|Publication number||US4682791 A|
|Application number||US 06/793,698|
|Publication date||Jul 28, 1987|
|Filing date||Feb 14, 1985|
|Priority date||Feb 25, 1984|
|Also published as||DE3412383A1, EP0173726A1, EP0173726B1, WO1985003676A1|
|Publication number||06793698, 793698, PCT/1985/50, PCT/EP/1985/000050, PCT/EP/1985/00050, PCT/EP/85/000050, PCT/EP/85/00050, PCT/EP1985/000050, PCT/EP1985/00050, PCT/EP1985000050, PCT/EP198500050, PCT/EP85/000050, PCT/EP85/00050, PCT/EP85000050, PCT/EP8500050, US 4682791 A, US 4682791A, US-A-4682791, US4682791 A, US4682791A|
|Original Assignee||Britax-Kolb Gmbh & Co.|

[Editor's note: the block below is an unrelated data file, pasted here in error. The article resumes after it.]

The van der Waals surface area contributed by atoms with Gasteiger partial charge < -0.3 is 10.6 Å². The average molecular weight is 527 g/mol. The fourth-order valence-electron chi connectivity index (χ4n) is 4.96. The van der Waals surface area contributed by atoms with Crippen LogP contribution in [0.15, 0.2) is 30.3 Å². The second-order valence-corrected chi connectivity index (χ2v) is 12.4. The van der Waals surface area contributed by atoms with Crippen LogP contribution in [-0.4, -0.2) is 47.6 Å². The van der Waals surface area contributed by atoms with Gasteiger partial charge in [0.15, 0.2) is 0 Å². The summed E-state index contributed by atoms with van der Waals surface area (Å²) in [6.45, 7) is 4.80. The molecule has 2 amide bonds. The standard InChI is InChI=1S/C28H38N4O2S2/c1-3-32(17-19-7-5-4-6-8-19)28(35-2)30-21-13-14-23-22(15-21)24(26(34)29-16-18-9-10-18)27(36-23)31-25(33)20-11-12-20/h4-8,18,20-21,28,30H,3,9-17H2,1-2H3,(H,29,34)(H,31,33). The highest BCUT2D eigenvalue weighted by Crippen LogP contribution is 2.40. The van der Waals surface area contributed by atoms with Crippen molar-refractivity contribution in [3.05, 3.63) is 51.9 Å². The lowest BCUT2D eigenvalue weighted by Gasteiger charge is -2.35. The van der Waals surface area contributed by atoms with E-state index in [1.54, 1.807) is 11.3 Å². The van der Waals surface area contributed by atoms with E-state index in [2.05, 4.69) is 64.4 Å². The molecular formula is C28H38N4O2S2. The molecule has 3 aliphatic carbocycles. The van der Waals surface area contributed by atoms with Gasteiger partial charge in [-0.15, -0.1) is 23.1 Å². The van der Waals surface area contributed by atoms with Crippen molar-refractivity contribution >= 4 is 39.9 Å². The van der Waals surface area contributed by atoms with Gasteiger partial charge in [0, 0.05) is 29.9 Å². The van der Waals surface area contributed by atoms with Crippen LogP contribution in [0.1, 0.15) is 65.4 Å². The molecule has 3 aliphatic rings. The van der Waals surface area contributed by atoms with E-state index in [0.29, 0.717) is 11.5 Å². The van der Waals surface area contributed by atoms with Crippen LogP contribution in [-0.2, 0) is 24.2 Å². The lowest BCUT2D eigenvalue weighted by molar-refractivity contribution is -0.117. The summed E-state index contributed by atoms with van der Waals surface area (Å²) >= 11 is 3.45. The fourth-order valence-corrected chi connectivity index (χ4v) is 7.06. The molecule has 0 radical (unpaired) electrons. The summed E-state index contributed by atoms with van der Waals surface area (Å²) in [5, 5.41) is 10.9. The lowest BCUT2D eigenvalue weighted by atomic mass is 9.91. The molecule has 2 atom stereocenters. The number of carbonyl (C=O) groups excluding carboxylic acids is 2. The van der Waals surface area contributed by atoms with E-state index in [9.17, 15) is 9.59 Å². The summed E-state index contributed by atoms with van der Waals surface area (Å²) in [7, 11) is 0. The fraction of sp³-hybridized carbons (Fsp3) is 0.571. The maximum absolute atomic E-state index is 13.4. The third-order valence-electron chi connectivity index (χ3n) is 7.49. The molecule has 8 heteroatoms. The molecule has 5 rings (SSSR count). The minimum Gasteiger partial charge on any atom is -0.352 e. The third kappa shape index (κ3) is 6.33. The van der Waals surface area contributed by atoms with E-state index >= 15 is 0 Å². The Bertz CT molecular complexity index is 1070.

|Export Citation||BiBTeX, EndNote, RefMan|
|Patent Citations (9), Referenced by (34), Classifications (10), Legal Events (5)|
|External Links: USPTO, USPTO Assignment, Espacenet|
The invention relates to a deflection mounting which is preferably attached on the B-column of a vehicle for the front occupants and is designed for direct locking of the belt and absorption of load caused by an accident.
With today's safety belts, on the occurrence of an accident the reel winder is locked and tranfers the load from the occupants via the deflection mounting to the chassis. As a result of the film spool effect on the winding reel of the winder (extension of the belt permitted by slackness between successive turns without rotation of the reel) and stretching of the belt between the winder and the deflection mounting, the occupant experiences an additional initial displacement which--in particular in the case of small vehicles--can be unpleasantly noticeable. Head impact on the steering wheel and dashboard is possible.